IMSE presents the North American Materials Colloquium Series:
For the link to the synchronous presentation and live Q&A session (10/01 2-3:15PM or 10/02 3-4:15PM): RSVP Here
Asynchronously view the presentation ONLY here: Asynchronous Presentation (link not live yet)
Two presentations will be given in today’s seminar slot:
Multiferroic Heterostructures by Design”
University of Wisconsin–Madison
Electric-field control of magnetic properties, i.e. the converse magnetoelectric (ME) effect, offers opportunities for both fundamental scientific research as well as the development of multifunctional devices.
In particular, strain driven ME coupling in ferroelectric (FE) / ferromagnetic (FM) heterostructures provides an encouraging route to realizing the next generation of low-power memory storage and sensing technologies. The key lies with the use of relaxor-ferroelectrics such as Pb(Mg1/3Nb2/3)O3-PbTiO3 (PMN-PT), whose giant piezoelectricity allows for large strains under an electric field. By coupling with a FM overlayer with large magnetostriction, transfer of strain from the FE into the FM can result in piezo-driven control of both the direction and strength of the FM’s in-plane magnetic anisotropy.
Achieving low-power means that thin films of PMN-PT must be used; however, their implementation faces two significant challenges: 1) Mechanical clamping by passive substrates nearly eliminates piezoelectricity in thin films. 2) Rotation of the in-plane anisotropy of the FM requires anisotropic in-plane strains. Our unique approach involves growth of (011) oriented epitaxial PMN-PT thin films, which can generate the desired uniaxial in-plane strains, followed by complete removal of the substrate to create PMN-PT membranes.
First, I will show how magnetoelectric coupling of the PMN-PT membranes with Ni overlayers results in piezo-driven control of the Ni layer’s magnetic anisotropy over a range of only 3V, two orders of magnitude lower than the 100s of volts required using bulk single crystal PMN-PT. I will also discuss how the PMN-PT membranes can be used to create novel heterostructures via the process of crystal stacking [Nature 578, 75–81 (2020)], circumventing obstacles posed by the conventional method of heteroepitaxy. This approach provides an innovative platform for the design and discovery of new strain-mediated phenomena.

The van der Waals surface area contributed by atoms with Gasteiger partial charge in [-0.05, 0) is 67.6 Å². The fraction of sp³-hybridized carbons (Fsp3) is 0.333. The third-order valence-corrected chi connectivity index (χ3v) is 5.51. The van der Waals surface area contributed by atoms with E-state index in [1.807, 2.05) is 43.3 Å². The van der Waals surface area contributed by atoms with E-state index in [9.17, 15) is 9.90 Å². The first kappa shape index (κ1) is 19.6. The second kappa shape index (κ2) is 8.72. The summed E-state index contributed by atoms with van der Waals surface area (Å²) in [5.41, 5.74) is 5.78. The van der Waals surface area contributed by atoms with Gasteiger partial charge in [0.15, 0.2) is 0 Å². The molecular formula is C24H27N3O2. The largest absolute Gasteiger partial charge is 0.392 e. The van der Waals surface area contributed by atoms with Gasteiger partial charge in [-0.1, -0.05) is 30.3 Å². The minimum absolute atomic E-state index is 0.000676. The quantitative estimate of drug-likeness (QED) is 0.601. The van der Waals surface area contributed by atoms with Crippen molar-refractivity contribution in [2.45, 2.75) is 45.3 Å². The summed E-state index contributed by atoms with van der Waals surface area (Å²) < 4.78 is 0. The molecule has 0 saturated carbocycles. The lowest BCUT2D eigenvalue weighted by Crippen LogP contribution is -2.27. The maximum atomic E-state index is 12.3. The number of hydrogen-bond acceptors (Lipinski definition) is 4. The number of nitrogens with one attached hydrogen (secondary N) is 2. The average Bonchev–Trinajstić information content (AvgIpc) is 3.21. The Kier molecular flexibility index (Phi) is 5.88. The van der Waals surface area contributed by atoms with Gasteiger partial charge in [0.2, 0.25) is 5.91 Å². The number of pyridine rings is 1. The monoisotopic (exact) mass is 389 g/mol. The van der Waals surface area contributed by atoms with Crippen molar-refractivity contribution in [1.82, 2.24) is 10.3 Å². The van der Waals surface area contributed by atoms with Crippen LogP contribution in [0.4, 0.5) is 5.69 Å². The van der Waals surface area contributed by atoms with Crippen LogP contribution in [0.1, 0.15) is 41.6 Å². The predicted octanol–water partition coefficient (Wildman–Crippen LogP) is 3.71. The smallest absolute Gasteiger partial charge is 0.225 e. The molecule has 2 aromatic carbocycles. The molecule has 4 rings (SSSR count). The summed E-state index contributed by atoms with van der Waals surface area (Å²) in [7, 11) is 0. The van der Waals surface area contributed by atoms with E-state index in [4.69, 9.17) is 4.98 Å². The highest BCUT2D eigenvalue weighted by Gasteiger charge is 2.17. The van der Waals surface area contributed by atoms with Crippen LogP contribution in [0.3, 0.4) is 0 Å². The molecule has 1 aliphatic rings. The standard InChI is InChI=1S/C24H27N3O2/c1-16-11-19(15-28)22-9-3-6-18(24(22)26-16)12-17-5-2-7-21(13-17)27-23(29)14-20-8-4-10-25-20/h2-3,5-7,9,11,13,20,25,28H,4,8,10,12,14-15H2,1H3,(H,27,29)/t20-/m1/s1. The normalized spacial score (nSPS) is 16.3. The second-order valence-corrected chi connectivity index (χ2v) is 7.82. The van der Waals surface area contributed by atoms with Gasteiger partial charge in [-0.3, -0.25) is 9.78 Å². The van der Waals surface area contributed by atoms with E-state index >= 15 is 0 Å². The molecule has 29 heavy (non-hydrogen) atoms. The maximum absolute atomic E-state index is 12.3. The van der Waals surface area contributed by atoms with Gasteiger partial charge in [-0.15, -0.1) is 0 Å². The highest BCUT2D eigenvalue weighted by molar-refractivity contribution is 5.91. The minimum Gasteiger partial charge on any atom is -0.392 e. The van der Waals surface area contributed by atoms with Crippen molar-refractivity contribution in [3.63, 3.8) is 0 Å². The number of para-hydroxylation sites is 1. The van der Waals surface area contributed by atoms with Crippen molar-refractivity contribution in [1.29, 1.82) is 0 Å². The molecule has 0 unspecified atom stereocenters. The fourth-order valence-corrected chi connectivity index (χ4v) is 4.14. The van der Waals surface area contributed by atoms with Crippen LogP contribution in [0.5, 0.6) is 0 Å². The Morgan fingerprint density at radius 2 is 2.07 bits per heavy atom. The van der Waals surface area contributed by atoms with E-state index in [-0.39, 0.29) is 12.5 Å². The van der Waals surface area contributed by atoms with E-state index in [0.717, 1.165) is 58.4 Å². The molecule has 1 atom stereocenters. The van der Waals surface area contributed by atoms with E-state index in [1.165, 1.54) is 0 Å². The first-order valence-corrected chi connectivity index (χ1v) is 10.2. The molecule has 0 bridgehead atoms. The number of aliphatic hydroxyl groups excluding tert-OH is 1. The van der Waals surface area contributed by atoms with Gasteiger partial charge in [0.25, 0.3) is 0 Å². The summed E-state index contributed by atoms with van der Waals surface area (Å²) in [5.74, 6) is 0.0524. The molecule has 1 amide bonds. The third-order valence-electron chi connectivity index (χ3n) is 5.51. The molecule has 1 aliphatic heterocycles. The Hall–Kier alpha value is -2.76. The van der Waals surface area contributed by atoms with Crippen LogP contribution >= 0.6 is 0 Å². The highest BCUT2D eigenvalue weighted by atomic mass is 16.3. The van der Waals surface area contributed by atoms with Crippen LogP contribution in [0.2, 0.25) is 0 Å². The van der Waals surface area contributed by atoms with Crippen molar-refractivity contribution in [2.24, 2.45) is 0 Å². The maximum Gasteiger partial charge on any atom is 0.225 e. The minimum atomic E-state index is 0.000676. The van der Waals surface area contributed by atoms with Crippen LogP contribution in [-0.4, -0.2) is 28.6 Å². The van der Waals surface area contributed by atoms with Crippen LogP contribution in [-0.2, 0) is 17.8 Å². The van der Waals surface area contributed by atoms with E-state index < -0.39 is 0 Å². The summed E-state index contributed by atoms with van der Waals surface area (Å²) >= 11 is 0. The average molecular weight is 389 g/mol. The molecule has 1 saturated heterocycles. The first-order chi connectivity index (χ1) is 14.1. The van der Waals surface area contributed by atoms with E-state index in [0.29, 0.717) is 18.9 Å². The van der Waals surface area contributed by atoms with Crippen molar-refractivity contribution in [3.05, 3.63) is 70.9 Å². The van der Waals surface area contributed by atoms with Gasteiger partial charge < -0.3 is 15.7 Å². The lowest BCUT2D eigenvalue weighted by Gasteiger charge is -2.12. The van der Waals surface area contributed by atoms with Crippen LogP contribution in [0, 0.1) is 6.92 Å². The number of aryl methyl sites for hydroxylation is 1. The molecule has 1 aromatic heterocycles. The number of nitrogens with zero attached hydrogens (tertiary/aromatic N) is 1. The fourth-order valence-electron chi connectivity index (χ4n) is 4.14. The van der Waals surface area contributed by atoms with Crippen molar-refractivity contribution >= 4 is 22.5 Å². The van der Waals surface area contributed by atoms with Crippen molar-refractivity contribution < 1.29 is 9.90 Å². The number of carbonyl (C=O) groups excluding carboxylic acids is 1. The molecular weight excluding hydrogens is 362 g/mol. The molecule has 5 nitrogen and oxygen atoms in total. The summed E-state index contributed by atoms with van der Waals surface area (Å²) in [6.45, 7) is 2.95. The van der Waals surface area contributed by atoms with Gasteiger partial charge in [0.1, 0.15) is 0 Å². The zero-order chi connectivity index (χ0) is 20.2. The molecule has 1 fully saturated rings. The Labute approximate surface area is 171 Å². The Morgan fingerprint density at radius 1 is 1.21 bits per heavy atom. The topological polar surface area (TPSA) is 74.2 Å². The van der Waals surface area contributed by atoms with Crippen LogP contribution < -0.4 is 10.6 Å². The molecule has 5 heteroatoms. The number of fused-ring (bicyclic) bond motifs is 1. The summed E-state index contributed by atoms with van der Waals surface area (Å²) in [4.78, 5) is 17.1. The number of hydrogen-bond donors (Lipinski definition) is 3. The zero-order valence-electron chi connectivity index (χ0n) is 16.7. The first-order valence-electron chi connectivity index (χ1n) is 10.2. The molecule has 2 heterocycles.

Shane Lindemann is a graduate student in the Materials Science and Engineering Department at University of Wisconsin-Madison (UW). He received a B.S. in civil engineering at Louisiana State University (LSU) in 2015, where he also completed minors in physics and materials science that motivated him to pursue a Ph.D. in materials science.
He is a member of the UW Oxide Lab, under the advisement of Dr. Chang-Beom Eom, where his research focuses on studying the magnetoelectric coupling in multiferroic thin film heterostructures utilizing giant piezoelectricity. He co-authored six publications including one in Nature [“Heterogeneous Integration of single-crystalline complex-oxide membranes” Nature 578, 75 (2020)]. In this paper, Shane and his collaborators demonstrated the creation of artificial heterostructures through crystal-stacking, allowing for the combination of layers with different crystal structures that cannot be combined by conventional heteroepitaxy. Throughout his academic career, Shane enjoyed teaching/tutoring experiences in the LSU departments of math and physics, as an MCAT physics instructor with the Princeton Review, and as a TA for two courses (MSE 333 and 434) at UW-Madison..
“Solute Characterization of (Zr,Ta)B2 Ceramics”
Graduate Research Assistant and Ph.D. Candidate
Missouri University of Science and Technology
Solute segregation was examined in zirconium diboride and zirconium-tantalum diboride solid solution ceramics that were produced by reactive hot pressing. Microstructural analysis demonstrated that the ZrB2 and (Zr,Ta)B2 ceramics reached nearly full relative density and were nominally phase pure. X-ray diffraction was consistent with full incorporation of Ta into solid solution within the ZrB2 structure, and energy dispersive spectroscopy demonstrated that tantalum was well-distributed throughout the bulk of the Ta-doped specimens. The weak characteristic x-rays for B led to inaccurate results for total atom concentrations in boride ceramics by energy dispersive spectroscopy. Atom probe tomography was used to analyze the amount and spatial distribution of Ta species. No obvious Ta segregation was observed in grains or grain boundaries. However, nitrogen strongly segregated to a grain boundary. This study demonstrated that atom probe tomography is an accurate method for characterizing the amount and spatial distribution of metallic and non-metallic species in ZrB2 ceramics.
Anna Dorner is currently a 4th-year Ph.D. student in ceramic engineering at Missouri University of Science and Technology, where she is a member of the ultra-high temperature ceramics research group headed by Dr. Bill Fahrenholtz and Dr. Greg Hilmas. Her graduate research interests are based in fundamental science studies of solid solution diboride materials. Her first publication on the characterization of diboride solid solutions was published in the Journal of the American Ceramic Society in December 2019, and her current research includes the effects of solute additions upon mechanical properties in ZrB2 and phase equilibria and diffusion in the ZrB2-TaB2 system. Anna was awarded “Outstanding Ceramic Graduate Student” by her department in Spring 2019. Prior to her time at Missouri S&T, she attended Purdue University where she earned a B.S. in chemistry with minors in materials science and Spanish in 2017.